Scientists in the UK have identified existing drugs that could treat aggressive pancreatic tumours.
During a study on mice, researchers from the Cambridge Research Institute at Cancer Research UK and the Wellcome Trust Sanger Institute found that the USP9X gene, which normally stops a cell from dividing uncontrollably, is switched off in some pancreatic cancer cells, causing them to spread.
The team expects this gene could be faulty in up to 15% of pancreatic cancers, raising the prospect that existing drugs, which could turn the gene back on, could be an effective way of treating some pancreatic cancers.
Co-lead author Professor David Tuveson, from Cancer Research UK's Cambridge Research Institute said, "The genetics of pancreatic cancer has already been studied in some detail, so we were surprised to find that this gene hadn't been picked up before. We suspected that the fault wasn't in the genetic code at all, but in the chemical tags on the surface of the DNA that switch genes on and off, and by running more lab tests we were able to confirm this."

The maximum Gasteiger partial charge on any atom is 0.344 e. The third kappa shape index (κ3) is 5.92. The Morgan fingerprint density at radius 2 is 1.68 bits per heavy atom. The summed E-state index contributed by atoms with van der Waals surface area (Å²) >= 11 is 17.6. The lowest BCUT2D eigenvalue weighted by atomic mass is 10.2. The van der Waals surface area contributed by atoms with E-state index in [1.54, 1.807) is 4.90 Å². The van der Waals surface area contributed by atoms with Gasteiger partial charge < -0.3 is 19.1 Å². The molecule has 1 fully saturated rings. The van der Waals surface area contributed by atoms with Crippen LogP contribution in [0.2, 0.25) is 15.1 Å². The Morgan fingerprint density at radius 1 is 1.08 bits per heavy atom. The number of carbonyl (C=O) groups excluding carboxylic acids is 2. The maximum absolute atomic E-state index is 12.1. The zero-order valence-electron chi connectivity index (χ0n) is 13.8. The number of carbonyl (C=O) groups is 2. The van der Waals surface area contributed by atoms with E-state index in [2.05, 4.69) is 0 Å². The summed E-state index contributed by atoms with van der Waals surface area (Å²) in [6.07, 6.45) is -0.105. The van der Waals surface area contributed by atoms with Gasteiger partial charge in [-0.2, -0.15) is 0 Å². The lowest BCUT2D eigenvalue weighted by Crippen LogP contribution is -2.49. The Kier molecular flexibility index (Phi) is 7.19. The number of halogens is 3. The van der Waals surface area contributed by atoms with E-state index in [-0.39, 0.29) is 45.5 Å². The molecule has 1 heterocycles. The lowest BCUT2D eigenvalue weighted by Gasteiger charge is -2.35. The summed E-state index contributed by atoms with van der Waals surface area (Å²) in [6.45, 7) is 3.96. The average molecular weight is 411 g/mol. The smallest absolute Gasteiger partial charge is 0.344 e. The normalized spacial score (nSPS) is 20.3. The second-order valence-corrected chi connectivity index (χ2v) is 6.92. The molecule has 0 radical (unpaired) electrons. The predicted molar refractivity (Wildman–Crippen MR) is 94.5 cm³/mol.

"Drugs which strip away these tags are already showing promise in lung cancer and this study suggests they could also be effective in treating up to 15% of pancreatic cancers," continued Professor Tuveson.
As part of the study, published in the journal Nature, researchers screened mice for genes that speed up pancreatic cancer growth using a technique called 'Sleeping Beauty transposon mutagenesis'.
This system uses mobile genetic elements that hop around the cell's DNA from one location to the next.
The researchers were then able to screen for a class of genes called a tumour suppressor that, under normal circumstances, would protect the body against cancer.
Image: Transposon-mediated insertional mutagenesis accelerates the progression of ductal pancreatic cancer in mice. Credit: Cancer Research UK